The reported distribution of C. diffusa K.C. Jacob in Chengalpattu District (Ramamurthy 1987; Nayar 1996; Singh et al. 2015), and in the Deccan (Ahmedullah & Nayar 1987) is doubtful as there are no specimens from these regions available in MH. Daniel & Umamaheswari (2001) also concluded that the endemic species was earlier reported from Coimbatore only.


Systematic Treatment

Cordia diffusa

K.C. Jacob in J. Bombay Nat. Hist. Soc. 45: 78. 1944; A.N. Henry et al. in J. Bombay Nat. Hist. Soc. 75: 692. 1978; K. Ramamurthy in A.N. Henry et al., Fl. Tamil Nadu 2: 97. 1987; M. Chandrabose & N.C. Nair in Fl. Coimbatore 190. 1988; P. Daniel & P. Umamaheswari in Fl. Gulf of Mannar 279, t.37. 2001. Gerascanthus diffusus (K.C. Jacob) Borhidi, Acta Bot. Hung. 34: 404. 1988 (Image 1).

Lectotype: INDIA, Tamil Nadu, Coimbatore District, near Nanjundapuram, 1,330ft (c. 400m), railwayline, 02 May 1938, K.C. Jacob 86237A, MH Acc. No. 175500! designated here; Isolectotypes: K.C. Jacob 86237 B, C, D & E, MH Acc. Nos. 175501!–175504! Paratype: Tank Road, near Railway station, c. 400m, 23 March 1942, K.C. Jacob s.n., MH 175505!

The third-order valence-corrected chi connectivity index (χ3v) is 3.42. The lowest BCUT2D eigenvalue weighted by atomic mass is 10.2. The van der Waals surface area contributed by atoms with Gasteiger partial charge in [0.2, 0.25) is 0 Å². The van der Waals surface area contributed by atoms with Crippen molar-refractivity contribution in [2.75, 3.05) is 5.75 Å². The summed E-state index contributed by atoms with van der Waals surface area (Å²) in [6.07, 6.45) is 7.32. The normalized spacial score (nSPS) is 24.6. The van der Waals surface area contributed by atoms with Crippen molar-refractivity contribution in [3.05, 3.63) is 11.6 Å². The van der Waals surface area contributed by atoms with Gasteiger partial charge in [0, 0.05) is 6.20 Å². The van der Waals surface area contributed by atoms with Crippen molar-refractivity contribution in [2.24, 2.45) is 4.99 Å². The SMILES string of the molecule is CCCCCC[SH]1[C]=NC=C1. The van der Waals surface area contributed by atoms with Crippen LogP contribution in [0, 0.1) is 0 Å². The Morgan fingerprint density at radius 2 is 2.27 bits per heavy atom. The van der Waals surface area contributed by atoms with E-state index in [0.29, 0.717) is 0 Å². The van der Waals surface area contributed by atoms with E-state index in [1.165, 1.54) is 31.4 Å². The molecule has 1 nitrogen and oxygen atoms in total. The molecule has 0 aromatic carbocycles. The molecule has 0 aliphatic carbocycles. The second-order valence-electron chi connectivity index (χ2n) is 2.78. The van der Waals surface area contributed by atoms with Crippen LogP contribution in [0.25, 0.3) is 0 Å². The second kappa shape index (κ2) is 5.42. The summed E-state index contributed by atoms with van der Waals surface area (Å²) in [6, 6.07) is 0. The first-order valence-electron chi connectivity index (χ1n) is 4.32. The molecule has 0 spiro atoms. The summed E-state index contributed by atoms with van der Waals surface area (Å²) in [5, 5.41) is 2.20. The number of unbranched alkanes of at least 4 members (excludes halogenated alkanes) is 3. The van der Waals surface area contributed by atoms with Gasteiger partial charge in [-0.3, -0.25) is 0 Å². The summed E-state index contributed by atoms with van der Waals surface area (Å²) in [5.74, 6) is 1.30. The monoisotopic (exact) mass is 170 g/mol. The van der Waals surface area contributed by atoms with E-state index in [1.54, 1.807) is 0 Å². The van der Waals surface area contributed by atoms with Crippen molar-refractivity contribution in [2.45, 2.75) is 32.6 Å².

Specimens examined: India, Tamil Nadu, Coimbatore District, Vaalankulam, along railway line, 467m, K. Subramanyam 7784, 10 February 1959, MH Acc. Nos. 15269!, 15270!;  Ramanathapuram, 469m, M. Chandrabose 28852, 21 November 1965, MH 55200!, 55201!; Forest College Compound, R.S. Puram, 468m, M. Chandrabose 29876, 07 May 1968, MH Acc. Nos. 57090!, 570901!; Vaalankulam side, 467m, M. Chandrabose 30292, 02 July 1968, MH Acc. Nos. 57455!, 57456!; M. Chandrabose 30577, 02 August 1968, MH Acc. Nos. 57601!, 57602!; R.S. Puram, Botanical Garden, IFGTB Campus, Gurudev Singh & C.K. Jeyachandran 17681, 13 October 1987, FRC (n.v.); Near Nanjundapuram, c. 410m, along railway line, K. Sampath Kumar 997, 29 April 2018, MH (Image 2).